After the jump, Jin’s alone and we get a little better look at the wall, which is covered in hieroglyphics. The severed arm is still there, which means Jin went in to the future, but not very far. Sure enough, he soon finds two of the Frenchmen dead on the beach with bullet holes in their heads, and Rousseau is threatening her husband with a rifle. (Oh, and that’s Rousseau’s music box that Sayid fixed for her in her first appearance. Remember? That was how he gained her trust.) She says that he’s crazy ever since the monster attack. He says that it’s not a monster; it’s a “security system that guards the temple”. Interesting. Also interesting, Rousseau told Sayid that she had to kill Robert because he was sick. Turns out, she went crazy and didn’t believe him when he explained that he wasn’t crazy. Also, when we first told the story, she told Sayid that she had removed the firing pin from Robert’s gun. Who knew we were ever going to actually see that? So she was crazy, but the kind of crazy that lets you plan stuff.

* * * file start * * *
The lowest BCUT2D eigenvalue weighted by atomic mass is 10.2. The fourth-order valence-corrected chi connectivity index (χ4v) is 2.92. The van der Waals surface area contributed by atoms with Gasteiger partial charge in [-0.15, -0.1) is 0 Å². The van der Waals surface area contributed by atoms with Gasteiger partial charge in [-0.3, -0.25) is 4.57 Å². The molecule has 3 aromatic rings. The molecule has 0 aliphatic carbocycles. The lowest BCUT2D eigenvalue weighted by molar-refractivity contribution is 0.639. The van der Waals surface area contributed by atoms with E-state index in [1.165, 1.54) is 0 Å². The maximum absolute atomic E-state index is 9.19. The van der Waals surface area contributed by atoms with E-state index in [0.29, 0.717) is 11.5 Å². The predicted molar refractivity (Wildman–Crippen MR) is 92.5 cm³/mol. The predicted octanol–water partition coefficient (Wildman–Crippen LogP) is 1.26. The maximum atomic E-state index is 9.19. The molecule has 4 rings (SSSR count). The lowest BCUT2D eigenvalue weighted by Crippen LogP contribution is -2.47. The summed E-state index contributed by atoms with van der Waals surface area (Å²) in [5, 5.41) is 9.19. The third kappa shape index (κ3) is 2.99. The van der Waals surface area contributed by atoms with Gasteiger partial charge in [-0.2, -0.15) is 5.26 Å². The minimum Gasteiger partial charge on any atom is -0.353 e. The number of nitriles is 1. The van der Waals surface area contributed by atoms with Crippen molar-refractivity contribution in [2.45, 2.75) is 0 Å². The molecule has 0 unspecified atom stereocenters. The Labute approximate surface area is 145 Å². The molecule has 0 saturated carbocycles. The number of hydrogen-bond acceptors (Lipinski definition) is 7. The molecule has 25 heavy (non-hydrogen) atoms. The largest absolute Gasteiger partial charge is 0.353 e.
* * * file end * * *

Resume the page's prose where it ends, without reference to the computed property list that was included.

And speaking of “the temple”… Back at the end of Season Three, Benry sent Richard “Batmanuel” Alpert and the rest of the Others to the temple. We don’t really know what became of that, do we? We need to find out more about this temple, especially if it’s important enough to have a monster guarding it. But that can wait, because we have a very nice moment coming up.

It’s the joyful reunion of Jin and Sawyer! Weren’t you tickled with how happy Sawyer was to see him? Those two kind of have a bond – between the raft and spending all that time with the Tail Section survivors, they’ve been together a lot. In fact, they often end up working on projects together. That scene really made me happy.